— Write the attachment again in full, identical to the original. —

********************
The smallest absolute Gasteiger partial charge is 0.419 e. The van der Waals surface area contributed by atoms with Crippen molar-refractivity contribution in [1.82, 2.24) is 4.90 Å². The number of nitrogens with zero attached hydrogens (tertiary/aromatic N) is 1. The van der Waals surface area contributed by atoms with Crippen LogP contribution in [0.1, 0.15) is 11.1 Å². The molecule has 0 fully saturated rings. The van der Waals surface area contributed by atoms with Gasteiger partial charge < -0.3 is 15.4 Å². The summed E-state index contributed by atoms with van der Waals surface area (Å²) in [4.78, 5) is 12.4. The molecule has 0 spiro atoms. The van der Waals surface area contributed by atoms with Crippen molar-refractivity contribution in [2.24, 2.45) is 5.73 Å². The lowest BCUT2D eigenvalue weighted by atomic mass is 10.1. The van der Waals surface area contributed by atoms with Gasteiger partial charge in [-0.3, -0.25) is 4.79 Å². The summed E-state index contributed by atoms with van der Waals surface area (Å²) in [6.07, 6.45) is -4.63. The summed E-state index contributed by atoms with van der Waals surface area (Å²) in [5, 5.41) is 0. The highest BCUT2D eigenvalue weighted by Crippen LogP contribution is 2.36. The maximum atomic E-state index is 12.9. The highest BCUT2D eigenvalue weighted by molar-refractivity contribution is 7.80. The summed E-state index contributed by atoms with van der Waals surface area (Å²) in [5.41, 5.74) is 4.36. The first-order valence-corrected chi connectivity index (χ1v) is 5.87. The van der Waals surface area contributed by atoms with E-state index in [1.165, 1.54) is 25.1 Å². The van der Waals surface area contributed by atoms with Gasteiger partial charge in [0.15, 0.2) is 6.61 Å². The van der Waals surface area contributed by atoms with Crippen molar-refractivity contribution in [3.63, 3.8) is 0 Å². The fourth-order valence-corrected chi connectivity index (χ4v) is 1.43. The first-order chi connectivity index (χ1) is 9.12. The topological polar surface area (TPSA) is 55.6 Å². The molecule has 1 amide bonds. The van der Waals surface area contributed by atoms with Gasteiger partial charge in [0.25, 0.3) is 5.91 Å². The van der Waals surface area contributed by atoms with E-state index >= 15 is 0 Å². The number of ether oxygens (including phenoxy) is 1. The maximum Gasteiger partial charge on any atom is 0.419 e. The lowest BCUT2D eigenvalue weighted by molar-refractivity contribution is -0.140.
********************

The smallest absolute Gasteiger partial charge is 0.419 e. The van der Waals surface area contributed by atoms with Crippen molar-refractivity contribution in [1.82, 2.24) is 4.90 Å². The number of nitrogens with zero attached hydrogens (tertiary/aromatic N) is 1. The van der Waals surface area contributed by atoms with Crippen LogP contribution in [0.1, 0.15) is 11.1 Å². The molecule has 0 fully saturated rings. The van der Waals surface area contributed by atoms with Gasteiger partial charge < -0.3 is 15.4 Å². The summed E-state index contributed by atoms with van der Waals surface area (Å²) in [4.78, 5) is 12.4. The molecule has 0 spiro atoms. The van der Waals surface area contributed by atoms with Crippen molar-refractivity contribution in [2.24, 2.45) is 5.73 Å². The lowest BCUT2D eigenvalue weighted by atomic mass is 10.1. The van der Waals surface area contributed by atoms with Gasteiger partial charge in [-0.3, -0.25) is 4.79 Å². The summed E-state index contributed by atoms with van der Waals surface area (Å²) in [6.07, 6.45) is -4.63. The summed E-state index contributed by atoms with van der Waals surface area (Å²) in [5, 5.41) is 0. The highest BCUT2D eigenvalue weighted by Crippen LogP contribution is 2.36. The maximum atomic E-state index is 12.9. The highest BCUT2D eigenvalue weighted by molar-refractivity contribution is 7.80. The summed E-state index contributed by atoms with van der Waals surface area (Å²) in [5.41, 5.74) is 4.36. The first-order valence-corrected chi connectivity index (χ1v) is 5.87. The van der Waals surface area contributed by atoms with E-state index in [1.165, 1.54) is 25.1 Å². The van der Waals surface area contributed by atoms with Gasteiger partial charge in [0.15, 0.2) is 6.61 Å². The van der Waals surface area contributed by atoms with Crippen molar-refractivity contribution in [3.63, 3.8) is 0 Å². The fourth-order valence-corrected chi connectivity index (χ4v) is 1.43. The first-order chi connectivity index (χ1) is 9.12. The topological polar surface area (TPSA) is 55.6 Å². The molecule has 1 amide bonds. The van der Waals surface area contributed by atoms with Gasteiger partial charge in [0.25, 0.3) is 5.91 Å². The van der Waals surface area contributed by atoms with E-state index >= 15 is 0 Å². The number of ether oxygens (including phenoxy) is 1. The maximum Gasteiger partial charge on any atom is 0.419 e. The lowest BCUT2D eigenvalue weighted by molar-refractivity contribution is -0.140.